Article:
It has been raining here in south Florida. Not so much on my warm Island as in adjacent South Beach or downtown Miami… and not nearly so much as what was seen in Ft. Lauderdale, where they had to close the airport after well over a foot of rain fell in a matter of hours.
Mostly, the rain provided my car with a nice rinse and an opportunity for me to read a book that had been highly recommended.
Lessons in Chemistry by Bonnie Garmus is the book to which I refer. It now sits atop the NY Times Best Seller list, so this recommendation is probably not news to those of you with literary interests. However, in the off-chance that you have not heard of this novel with its laugh out loud approach to feminism, let me introduce you to what I consider to be a very good piece of writing.
I do not read a lot of fiction and that should be taken into account when relying on what you read here. Still, if you took to heart my long-ago recommendations on Water for Elephants, or The Gentleman From Moscow, then you may certainly add this someday soon-to-be-Amazon television series to your list of must-reads.
Not willing to wait for that, I turned to present day Amazon for a peek at the MGM+ series A Spy Among Friends, starring Emmy Award winners Damian Lewis (Showtime’s Homeland/Billions) and Guy Pearce (HBO’s Mildred Pierce). Good stuff in the tradition of many British spy dramas… this one based on the true story of Kim Philby and his defection to the Soviet Union at the height of the Cold War. I can certainly recommend it while at the same time cautioning you to be on your toes… this is a low-key spy drama and the mystery of just what is really going on is deliberate, part of which is the non-linear storytelling.
At Sharon’s urging we sampled several episodes of Manifest… an NBC series from a few seasons’ back, executive produced by the very talented Robert Zemeckis. My wife liked the show better than I, which is not to say all that much. I found it to be a rather lukewarm version of the J.J. Abrams ABC series (LOST) and a totally failed attempt at mimicking the HBO series, The Leftovers.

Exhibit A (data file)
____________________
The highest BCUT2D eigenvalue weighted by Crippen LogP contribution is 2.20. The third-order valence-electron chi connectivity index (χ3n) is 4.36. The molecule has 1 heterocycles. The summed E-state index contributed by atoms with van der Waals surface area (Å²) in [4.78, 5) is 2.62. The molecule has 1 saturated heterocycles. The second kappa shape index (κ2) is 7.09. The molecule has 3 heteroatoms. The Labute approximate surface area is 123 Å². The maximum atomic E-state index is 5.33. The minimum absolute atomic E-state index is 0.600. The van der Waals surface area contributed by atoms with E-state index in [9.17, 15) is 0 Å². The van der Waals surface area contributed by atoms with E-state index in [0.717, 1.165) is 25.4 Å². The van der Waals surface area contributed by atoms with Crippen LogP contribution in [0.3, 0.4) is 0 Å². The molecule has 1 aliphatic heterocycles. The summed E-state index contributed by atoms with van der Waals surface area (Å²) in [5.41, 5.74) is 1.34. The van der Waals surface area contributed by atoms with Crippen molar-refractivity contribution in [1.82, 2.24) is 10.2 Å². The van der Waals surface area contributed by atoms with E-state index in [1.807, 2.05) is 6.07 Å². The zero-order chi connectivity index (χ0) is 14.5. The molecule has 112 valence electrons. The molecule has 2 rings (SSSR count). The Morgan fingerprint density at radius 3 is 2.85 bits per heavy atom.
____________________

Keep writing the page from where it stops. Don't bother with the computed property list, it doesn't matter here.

Manifest remained on-the-air for three seasons on NBC and then a fourth on Netflix. Go know. I cannot be asked to account for the taste of the American viewing public.
It is not so much that Manifest is bad… admittedly its sci-fi premise is top drawer… but I found the cast of actors to be mundane and the descent into predictable TV hyper drama… simply hokey. The concept held some promise for consequential and realistic drama, fraught with potential moral dilemmas and opportunities for philosophical and psychological exploration of the lives of the principal characters. That was most likely before some TV hack got control of what was to occur and decided that real human drama just will not work on Network TV without a cop show setting and a caper to be solved weekly (read weakly).
As the guy who made 125 episodes and five movies out of Cagney & Lacey I am clearly no one to squawk about solved capers or cop leads… female or otherwise. But look at my show… even now, nearly a half century later… then look at Manifest and tell me you cannot see the difference. And before I am accused of some kind of bias against cop shows other than my own… Steven Bochco’s Hill Street Blues, NYPD Blues… hell, even his failed Cop Rock are among my favorites. Naked City is one of the best TV series ever, Law & Order, The Wire, Justified, Barney Miller, Saving Grace, Fringe, are all right up there with the best. Manifest is simply not in that league.